Little Girl Drawing on Floor While Parents ArgueEvery year the child custody lawyers at Clagett and Barnett Attorneys at Law oversee many child support cases in Elizabethtown. Whether co-parents are going through a divorce, or a custodial parent is seeking support from another legal guardian, Clagett and Barnett have seen it all.

When our child custody lawyers sit down with their Elizabethtown clients, one of the most frequently asked questions they hear is, “How is child support calculated?” This can be a tricky question, as there are several factors that go into determining the appropriate amount of support that should be required from the non-custodial parent.

Because child custody lawyers Clagett and Barnett want their potential clients to be well prepared before they dive headfirst into seeking child support from their ex, we will use this blog to talk a bit more about how the state of Kentucky decides what a custodial parent is owed in child support.

How Child Support Is Calculated for Elizabethtown Divorcees

While some states use a set fee to determine child support, Kentucky operates on a different system. Instead, child support is calculated on a sliding scale that varies depending on how much each parent makes. Because the process can be very complex, Elizabethtown divorcees should speak with a child custody lawyer in order to know exactly how much they will be expected to pay. During your discussions with the lawyers at Clagett and Barnett, they will discuss the Kentucky Child Support Worksheet and walk you through how it should be filled out to help a local judge make a decision.

This worksheet will ask several key questions regarding the finances of each divorcee, including:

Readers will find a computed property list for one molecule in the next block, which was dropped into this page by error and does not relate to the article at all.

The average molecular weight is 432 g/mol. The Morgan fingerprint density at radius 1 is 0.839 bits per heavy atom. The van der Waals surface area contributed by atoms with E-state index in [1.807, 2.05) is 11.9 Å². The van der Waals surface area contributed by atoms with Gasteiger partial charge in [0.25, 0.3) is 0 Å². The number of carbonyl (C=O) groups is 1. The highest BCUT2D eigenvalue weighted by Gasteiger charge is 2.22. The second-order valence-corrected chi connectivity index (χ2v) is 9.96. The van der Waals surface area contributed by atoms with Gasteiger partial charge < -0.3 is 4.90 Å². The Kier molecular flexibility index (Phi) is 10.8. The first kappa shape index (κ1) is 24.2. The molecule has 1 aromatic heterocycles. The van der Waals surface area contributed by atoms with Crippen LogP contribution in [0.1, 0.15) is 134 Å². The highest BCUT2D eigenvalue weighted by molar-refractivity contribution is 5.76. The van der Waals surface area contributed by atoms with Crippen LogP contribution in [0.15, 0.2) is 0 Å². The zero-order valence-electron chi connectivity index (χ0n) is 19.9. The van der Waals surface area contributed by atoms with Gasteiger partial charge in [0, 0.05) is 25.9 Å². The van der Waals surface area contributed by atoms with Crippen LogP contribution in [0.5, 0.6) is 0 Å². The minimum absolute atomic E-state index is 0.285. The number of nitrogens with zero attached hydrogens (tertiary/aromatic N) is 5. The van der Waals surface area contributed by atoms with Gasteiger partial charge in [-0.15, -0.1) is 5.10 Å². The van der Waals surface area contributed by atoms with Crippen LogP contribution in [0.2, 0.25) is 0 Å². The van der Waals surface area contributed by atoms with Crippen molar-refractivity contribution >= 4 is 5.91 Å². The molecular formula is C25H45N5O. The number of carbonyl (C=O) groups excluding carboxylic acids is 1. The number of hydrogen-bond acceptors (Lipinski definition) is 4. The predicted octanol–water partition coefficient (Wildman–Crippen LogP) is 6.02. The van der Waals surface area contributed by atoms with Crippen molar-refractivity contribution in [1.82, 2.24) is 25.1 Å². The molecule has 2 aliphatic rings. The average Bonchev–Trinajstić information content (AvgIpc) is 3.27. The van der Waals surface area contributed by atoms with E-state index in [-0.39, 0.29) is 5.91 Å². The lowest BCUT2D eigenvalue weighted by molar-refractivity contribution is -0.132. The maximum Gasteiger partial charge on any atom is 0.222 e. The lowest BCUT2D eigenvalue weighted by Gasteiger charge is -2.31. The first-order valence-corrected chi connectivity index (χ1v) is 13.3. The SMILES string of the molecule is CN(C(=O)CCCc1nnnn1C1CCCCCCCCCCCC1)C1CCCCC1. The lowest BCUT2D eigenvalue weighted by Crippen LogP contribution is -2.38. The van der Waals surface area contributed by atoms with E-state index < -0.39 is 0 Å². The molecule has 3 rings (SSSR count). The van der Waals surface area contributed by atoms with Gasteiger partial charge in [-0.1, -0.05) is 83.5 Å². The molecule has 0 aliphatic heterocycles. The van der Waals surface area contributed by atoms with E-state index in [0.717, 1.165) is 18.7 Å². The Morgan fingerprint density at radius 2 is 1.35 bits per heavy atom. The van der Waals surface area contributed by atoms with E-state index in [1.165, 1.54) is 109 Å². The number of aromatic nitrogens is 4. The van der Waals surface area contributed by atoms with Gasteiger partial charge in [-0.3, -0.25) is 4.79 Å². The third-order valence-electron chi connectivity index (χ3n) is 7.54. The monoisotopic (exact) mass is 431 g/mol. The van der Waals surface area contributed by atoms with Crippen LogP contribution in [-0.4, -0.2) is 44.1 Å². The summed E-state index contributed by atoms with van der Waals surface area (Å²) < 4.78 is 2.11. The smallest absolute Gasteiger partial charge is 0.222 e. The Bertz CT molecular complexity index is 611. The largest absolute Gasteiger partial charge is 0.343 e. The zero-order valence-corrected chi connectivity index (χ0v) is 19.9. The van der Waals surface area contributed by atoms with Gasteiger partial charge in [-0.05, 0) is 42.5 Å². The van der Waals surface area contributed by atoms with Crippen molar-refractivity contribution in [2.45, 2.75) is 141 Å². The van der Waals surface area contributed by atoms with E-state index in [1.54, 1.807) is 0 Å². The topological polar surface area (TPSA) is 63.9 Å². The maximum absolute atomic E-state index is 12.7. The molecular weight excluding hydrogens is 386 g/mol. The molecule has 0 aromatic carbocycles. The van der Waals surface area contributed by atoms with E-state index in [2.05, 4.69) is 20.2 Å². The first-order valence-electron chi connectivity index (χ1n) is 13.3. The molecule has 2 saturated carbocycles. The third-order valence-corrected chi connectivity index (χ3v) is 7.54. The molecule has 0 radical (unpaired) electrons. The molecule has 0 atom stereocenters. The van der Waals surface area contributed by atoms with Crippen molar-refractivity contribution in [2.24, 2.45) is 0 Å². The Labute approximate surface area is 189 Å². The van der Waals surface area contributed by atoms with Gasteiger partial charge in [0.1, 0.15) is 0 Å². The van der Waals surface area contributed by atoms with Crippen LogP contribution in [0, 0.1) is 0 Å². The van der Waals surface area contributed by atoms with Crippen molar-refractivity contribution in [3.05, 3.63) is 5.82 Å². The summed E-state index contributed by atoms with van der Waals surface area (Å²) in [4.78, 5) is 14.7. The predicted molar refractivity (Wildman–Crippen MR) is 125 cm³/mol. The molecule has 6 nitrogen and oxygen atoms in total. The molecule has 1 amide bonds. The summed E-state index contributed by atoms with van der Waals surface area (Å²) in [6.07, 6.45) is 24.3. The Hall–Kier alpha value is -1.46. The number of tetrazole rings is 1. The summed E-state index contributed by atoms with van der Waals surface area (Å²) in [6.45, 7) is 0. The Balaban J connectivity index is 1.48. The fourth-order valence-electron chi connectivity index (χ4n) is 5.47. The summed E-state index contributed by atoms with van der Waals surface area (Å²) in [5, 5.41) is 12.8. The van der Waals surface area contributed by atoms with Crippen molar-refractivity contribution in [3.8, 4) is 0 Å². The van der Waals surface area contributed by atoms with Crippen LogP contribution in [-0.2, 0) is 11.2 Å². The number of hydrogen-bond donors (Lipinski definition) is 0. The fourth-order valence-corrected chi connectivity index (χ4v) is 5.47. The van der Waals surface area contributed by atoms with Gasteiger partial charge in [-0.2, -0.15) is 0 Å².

• Monthly gross income and adjusted monthly income for each parent
  • Maintenance payments made to the other parent
  • Child support payments to prior-born children
  • Base monthly support for each parent
  • Child-care costs
  • Children’s health insurance premium

Only after your child custody lawyers calculate these figures will they, and you, know what you can be expected to pay in child support.

Understanding Gross Income and Imputed Income

There are two types of income considered when discussing child support obligations – gross income and imputed income.

Gross income is defined as all income from any source. This number is one of the most important figures used to determine how much a parent should be responsible for when paying child support. Gross income includes both earned and unearned income. That means that if a parent has stock or receives interest income every year, this will also be included in their final gross income number. Many Elizabethtown men and women may not know how to calculate the different forms of gross income, which is why it is so important to seek the help of experienced child custody lawyers like Clagett and Barnett.

Imputed income is different from gross income in that it is intended for parents who don’t have a consistent or reliable source of verifiable income. Most parents in this situation are voluntarily unemployed or underemployed. Because there is no true income from these parents, the court will automatically assign them with an income amount. Because imputed income can be a very tricky topic, it’s important to have help from a child custody lawyer during your child support negotiations

Clagett and Barnett Attorneys at Law Are on Your Side

In order to be successful in your child support case, whether you want to merely understand how the court calculates child support, or you want to reduce your gross income or dispute your imputed income, only an experienced child custody lawyer can help.

Call the law offices of Clagett and Barnett today at (270) 900-0533 to learn more and schedule your first appointment.